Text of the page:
Originally Posted by batuche
Thus the culprit was my VCR plus my ignorance of its functionality, or lack thereof. What I didn’t know was that my Samsung VR8160 will pass through an RF signal while either turned on or off but it will pass through an A/V signal only when turned on, and then I need to select AV1 on my TV instead of Channel 3/4 if I want to watch a broadcast in stereo.
All VCRs have antenna passthrough. If you look at the remote and the VCR, you'll find a button caller "TV/VCR". That will toggle the bypass relay to select either the antenna or the VCR and send that RF signal to the TV. If the VCR is off, the antenna is automatically sent to the TV.
Since the AV outputs of the VCR are active signals, the power must be on for them to work. That is the case for ALL electronic devices.
There may be a workaround to all of this but I haven’t discovered it yet. Maybe in another postscript.
You mentioned an AV1 selection on your TV, which tends to make me believe that there is also an AV2 input and selection.
If you indeed have two AV inputs on the TV, you can either split the output of the CECB with simple cables or buy an active AV distribution amp.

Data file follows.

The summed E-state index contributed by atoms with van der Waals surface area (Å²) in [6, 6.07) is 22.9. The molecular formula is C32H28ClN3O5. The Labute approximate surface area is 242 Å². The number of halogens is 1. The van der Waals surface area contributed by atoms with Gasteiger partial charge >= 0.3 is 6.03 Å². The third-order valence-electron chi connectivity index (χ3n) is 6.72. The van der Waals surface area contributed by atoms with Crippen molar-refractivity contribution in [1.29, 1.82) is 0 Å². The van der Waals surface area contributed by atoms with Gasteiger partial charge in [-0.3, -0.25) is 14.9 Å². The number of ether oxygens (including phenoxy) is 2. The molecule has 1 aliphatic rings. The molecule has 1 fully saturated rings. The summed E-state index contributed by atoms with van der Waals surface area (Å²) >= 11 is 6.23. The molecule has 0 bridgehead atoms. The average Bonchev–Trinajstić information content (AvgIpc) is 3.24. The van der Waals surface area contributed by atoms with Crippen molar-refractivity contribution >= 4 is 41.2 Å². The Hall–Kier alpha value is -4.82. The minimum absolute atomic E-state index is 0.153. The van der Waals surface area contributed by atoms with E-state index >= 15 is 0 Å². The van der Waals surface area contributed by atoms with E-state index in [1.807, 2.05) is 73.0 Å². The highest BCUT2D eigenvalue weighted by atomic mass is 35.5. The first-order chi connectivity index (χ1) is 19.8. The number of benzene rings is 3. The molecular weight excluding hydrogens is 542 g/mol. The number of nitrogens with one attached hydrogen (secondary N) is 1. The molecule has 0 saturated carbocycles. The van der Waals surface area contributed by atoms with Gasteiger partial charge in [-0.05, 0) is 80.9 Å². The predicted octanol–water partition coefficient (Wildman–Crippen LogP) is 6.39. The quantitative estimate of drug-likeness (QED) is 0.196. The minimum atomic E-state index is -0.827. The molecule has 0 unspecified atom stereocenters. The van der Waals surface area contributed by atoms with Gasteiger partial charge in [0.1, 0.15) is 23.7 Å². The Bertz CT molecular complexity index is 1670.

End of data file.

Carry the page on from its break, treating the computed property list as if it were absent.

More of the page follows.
For the more expensive method, you need a unit like this:http://www.radioshack.com/product/in...ductId=2103065
You only need a 2-way amp, but it seems 4 is the minimum.
You connect a short AV cable set between the output of the CECB and the input of the Distribution Amp (DA). Then you take the AV cable set that you used to connect the VCR AV input and connect it to one of the DA outputs. You then connect an AV cable set between one of the other DA outputs anf the other AV input on the TV.
Now you can either select the CECB directly on the TV or the VCR on the TV.
The other way is to get three of these:http://www.radioshack.com/product/in...ductId=2103862
The splitter cables take the place of the DA. Plug the three splitter cables into the output of the CECB. Then connect two sets of AV cables to the splitter cables, one set to the TV and one set to the VCR.
You should be able to get away without the DA. But if you see problems with the video, you'll need the DA.